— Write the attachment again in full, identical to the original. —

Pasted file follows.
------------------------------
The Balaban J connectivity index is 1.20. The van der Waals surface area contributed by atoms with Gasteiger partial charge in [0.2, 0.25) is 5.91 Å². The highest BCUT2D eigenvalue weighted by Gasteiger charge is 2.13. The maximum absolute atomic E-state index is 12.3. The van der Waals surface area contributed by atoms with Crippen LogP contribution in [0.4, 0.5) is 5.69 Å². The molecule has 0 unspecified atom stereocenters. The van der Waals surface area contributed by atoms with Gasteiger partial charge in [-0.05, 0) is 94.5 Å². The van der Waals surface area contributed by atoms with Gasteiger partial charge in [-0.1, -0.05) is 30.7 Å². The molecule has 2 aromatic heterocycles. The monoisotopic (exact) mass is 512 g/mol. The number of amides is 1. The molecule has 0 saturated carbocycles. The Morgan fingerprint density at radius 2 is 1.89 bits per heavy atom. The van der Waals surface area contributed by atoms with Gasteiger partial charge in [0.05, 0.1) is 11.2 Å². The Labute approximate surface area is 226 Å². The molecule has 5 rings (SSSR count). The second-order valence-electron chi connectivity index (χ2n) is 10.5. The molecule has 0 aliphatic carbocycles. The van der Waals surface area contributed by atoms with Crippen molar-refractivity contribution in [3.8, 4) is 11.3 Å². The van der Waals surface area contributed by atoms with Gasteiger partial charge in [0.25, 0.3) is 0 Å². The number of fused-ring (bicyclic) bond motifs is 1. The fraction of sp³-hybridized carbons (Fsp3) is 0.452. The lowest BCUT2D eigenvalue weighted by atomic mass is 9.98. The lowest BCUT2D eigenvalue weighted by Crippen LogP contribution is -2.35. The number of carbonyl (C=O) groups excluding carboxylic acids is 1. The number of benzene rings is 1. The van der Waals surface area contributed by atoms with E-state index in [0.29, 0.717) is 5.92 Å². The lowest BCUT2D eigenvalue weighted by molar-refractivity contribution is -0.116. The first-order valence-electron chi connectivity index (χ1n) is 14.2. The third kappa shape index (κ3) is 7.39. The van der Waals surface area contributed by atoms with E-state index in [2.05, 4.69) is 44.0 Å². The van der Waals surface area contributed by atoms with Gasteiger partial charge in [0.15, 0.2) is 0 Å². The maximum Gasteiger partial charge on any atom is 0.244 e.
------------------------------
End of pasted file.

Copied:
The Balaban J connectivity index is 1.20. The van der Waals surface area contributed by atoms with Gasteiger partial charge in [0.2, 0.25) is 5.91 Å². The highest BCUT2D eigenvalue weighted by Gasteiger charge is 2.13. The maximum absolute atomic E-state index is 12.3. The van der Waals surface area contributed by atoms with Crippen LogP contribution in [0.4, 0.5) is 5.69 Å². The molecule has 0 unspecified atom stereocenters. The van der Waals surface area contributed by atoms with Gasteiger partial charge in [-0.05, 0) is 94.5 Å². The van der Waals surface area contributed by atoms with Gasteiger partial charge in [-0.1, -0.05) is 30.7 Å². The molecule has 2 aromatic heterocycles. The monoisotopic (exact) mass is 512 g/mol. The number of amides is 1. The molecule has 0 saturated carbocycles. The Morgan fingerprint density at radius 2 is 1.89 bits per heavy atom. The van der Waals surface area contributed by atoms with Gasteiger partial charge in [0.05, 0.1) is 11.2 Å². The Labute approximate surface area is 226 Å². The molecule has 5 rings (SSSR count). The second-order valence-electron chi connectivity index (χ2n) is 10.5. The molecule has 0 aliphatic carbocycles. The van der Waals surface area contributed by atoms with Crippen molar-refractivity contribution in [3.8, 4) is 11.3 Å². The van der Waals surface area contributed by atoms with Gasteiger partial charge in [0.25, 0.3) is 0 Å². The number of fused-ring (bicyclic) bond motifs is 1. The fraction of sp³-hybridized carbons (Fsp3) is 0.452. The lowest BCUT2D eigenvalue weighted by atomic mass is 9.98. The lowest BCUT2D eigenvalue weighted by Crippen LogP contribution is -2.35. The number of carbonyl (C=O) groups excluding carboxylic acids is 1. The number of benzene rings is 1. The van der Waals surface area contributed by atoms with E-state index in [0.29, 0.717) is 5.92 Å². The lowest BCUT2D eigenvalue weighted by molar-refractivity contribution is -0.116. The first-order valence-electron chi connectivity index (χ1n) is 14.2. The third kappa shape index (κ3) is 7.39. The van der Waals surface area contributed by atoms with E-state index in [2.05, 4.69) is 44.0 Å². The van der Waals surface area contributed by atoms with Gasteiger partial charge in [0.15, 0.2) is 0 Å². The maximum Gasteiger partial charge on any atom is 0.244 e.